US defense chief to visit Turkey over consensus for Mosul offensive
AFP photoU.S. Secretary of Defense Ash Carter is due to visit Turkey on Oct. 21, after Ankara and Washington agreed on Turkey’s participation in coalition forces’ aerial campaign in the Mosul offensive against the Islamic State of Iraq and Levant (ISIL).
Carter will travel to Ankara as part of a weeklong Middle East and Europe trip, according to the Pentagon.
“He is scheduled to meet with Turkish leaders to discuss a range of security challenges in the region including the latest developments in Iraq and Syria,” according to a statement. A defense official said Carter would stay in Turkey for a couple of hours.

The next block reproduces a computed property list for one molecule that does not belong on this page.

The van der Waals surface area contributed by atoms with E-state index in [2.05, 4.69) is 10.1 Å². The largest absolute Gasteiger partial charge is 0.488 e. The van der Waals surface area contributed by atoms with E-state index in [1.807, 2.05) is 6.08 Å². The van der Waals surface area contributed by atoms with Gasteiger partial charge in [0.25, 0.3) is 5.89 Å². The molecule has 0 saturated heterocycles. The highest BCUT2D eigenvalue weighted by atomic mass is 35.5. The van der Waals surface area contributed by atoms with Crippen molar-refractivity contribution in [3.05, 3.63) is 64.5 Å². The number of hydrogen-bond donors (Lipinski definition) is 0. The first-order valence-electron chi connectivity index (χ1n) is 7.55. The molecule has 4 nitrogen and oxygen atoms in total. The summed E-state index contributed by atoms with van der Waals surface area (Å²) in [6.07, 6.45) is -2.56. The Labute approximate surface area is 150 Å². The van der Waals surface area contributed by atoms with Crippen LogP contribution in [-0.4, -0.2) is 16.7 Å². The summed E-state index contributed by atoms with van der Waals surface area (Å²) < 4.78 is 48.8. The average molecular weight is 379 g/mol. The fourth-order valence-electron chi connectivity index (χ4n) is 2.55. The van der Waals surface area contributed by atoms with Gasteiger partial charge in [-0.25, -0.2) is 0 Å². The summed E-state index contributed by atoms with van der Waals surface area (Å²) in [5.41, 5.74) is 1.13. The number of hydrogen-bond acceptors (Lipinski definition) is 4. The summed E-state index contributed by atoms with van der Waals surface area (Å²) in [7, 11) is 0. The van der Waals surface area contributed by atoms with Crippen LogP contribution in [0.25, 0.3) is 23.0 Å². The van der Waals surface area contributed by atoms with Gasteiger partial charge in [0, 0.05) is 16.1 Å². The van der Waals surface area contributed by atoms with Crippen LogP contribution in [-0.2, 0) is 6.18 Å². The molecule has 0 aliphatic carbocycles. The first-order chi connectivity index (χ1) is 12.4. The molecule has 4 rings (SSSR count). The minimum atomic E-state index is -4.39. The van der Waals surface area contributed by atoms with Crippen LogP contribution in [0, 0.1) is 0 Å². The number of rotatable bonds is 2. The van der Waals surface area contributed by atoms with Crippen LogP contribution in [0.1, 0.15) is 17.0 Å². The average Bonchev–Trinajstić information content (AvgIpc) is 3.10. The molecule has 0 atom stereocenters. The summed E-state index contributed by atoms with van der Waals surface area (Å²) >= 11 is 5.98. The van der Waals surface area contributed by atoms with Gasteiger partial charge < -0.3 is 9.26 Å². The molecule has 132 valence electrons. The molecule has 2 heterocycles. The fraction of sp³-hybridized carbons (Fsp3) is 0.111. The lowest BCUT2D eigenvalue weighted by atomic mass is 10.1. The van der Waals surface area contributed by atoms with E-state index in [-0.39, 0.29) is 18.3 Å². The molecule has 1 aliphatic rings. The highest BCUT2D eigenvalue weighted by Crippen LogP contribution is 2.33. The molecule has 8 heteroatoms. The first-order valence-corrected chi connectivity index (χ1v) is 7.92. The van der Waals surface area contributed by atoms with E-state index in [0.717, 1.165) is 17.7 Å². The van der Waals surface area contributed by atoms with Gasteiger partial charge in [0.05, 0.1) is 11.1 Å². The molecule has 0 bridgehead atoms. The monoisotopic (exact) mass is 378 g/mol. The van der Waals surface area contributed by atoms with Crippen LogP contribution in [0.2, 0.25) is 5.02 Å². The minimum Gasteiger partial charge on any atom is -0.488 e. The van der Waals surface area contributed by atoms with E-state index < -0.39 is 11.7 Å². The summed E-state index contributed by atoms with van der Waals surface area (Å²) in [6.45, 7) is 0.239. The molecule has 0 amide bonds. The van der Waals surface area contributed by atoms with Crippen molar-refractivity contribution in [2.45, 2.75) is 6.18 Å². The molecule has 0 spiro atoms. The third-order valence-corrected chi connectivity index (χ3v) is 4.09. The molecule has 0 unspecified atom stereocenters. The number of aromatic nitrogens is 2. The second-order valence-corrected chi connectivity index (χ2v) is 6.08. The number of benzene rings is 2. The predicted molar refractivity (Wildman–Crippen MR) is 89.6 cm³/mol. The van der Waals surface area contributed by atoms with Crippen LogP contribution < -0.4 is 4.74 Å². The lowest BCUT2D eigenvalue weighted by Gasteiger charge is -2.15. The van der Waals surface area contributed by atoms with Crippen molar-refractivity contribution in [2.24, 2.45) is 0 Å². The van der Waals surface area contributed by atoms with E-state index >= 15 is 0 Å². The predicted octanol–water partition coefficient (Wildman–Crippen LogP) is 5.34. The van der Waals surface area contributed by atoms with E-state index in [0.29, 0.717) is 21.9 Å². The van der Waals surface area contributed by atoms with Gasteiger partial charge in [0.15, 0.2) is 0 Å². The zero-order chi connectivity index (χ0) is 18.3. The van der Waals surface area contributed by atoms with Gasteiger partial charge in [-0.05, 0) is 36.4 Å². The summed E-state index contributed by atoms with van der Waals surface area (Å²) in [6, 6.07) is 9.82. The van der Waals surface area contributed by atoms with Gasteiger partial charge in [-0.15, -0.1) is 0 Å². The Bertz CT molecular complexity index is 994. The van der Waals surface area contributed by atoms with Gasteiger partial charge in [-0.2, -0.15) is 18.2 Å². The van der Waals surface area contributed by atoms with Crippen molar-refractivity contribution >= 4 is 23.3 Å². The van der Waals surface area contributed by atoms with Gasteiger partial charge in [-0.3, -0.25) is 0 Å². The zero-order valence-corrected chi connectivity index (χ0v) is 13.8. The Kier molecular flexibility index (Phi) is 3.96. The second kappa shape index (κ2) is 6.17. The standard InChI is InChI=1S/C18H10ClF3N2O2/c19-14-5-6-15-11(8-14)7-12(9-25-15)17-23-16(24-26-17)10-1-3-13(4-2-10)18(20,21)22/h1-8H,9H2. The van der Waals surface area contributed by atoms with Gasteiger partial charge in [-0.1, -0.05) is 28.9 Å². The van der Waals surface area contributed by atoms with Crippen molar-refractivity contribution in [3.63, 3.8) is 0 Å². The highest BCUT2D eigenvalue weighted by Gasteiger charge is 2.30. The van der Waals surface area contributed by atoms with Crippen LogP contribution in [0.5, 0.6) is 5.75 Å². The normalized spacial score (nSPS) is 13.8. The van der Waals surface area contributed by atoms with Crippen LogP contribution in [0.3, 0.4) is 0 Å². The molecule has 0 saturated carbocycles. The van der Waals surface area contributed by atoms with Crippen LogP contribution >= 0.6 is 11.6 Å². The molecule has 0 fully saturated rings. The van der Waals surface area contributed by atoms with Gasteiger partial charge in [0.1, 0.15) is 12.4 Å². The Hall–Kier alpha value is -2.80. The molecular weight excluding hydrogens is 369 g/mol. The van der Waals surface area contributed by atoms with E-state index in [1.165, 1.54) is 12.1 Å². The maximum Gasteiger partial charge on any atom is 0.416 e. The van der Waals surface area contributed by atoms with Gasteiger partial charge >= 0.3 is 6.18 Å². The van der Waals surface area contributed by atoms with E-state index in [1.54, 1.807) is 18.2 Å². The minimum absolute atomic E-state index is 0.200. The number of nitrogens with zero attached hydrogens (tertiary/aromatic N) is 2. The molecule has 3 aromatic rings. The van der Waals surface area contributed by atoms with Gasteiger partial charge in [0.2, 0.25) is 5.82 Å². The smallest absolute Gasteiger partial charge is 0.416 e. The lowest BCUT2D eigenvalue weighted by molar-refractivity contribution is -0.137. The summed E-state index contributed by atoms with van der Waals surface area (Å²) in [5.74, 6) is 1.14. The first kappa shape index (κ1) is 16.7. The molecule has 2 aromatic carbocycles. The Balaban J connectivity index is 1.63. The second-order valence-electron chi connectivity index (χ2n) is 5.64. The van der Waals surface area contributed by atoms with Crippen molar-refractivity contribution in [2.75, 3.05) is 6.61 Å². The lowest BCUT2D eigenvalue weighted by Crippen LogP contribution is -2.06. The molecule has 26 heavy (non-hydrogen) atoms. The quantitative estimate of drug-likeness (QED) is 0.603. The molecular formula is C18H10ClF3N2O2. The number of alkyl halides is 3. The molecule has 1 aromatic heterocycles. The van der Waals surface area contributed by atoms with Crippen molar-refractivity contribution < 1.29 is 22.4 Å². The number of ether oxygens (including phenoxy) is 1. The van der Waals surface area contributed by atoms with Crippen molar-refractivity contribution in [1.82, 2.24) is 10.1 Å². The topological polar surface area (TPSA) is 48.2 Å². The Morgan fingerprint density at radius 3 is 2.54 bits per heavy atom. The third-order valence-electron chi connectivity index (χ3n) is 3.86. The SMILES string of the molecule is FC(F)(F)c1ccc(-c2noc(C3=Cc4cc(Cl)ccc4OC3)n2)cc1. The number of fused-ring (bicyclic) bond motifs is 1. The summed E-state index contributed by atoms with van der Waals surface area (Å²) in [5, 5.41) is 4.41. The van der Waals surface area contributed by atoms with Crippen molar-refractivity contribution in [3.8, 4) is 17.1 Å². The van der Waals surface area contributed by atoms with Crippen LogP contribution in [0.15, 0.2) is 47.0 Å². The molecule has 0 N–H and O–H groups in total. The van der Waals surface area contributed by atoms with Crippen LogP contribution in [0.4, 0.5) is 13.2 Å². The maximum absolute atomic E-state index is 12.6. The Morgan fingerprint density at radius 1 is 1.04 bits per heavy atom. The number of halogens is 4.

His visit comes after an agreement reached by Turkey and the U.S. at a meeting between the two allies’ chiefs of general staff in Washington over the weekend. The agreement will pave the way for Turkish warplanes to join an ongoing operation to capture Mosul.
Carter is due to head to the United Arab Emirates and Europe for counter-ISIL coalition meetings with U.S.-led coalition defense ministers in Paris.
Meanwhile, Defense Minister Fikri Işık said coalition forces and Turkey had reached a consensus on the Turkish Air Force’s involvement in the Mosul operation. Elaborating on the upcoming defense ministers’ meeting in Paris, Işık said, “It’s natural that Turkey will be part of developments and meeting about Mosul.”
“It’s not possible to make a decision on the future of Mosul without Turkey,” he said.
Turkey is not joining aerial strikes right now, Prime Minister Binali Yıldırım said. “But there is an agreement on the participation of Turkish aerial vehicles in the operation in principle. In the event there is a need, our warplanes will participate as part of the coalition. What is important is to be part of it,” Yıldırım told reporters on Oct. 18 after a parliamentary group meeting.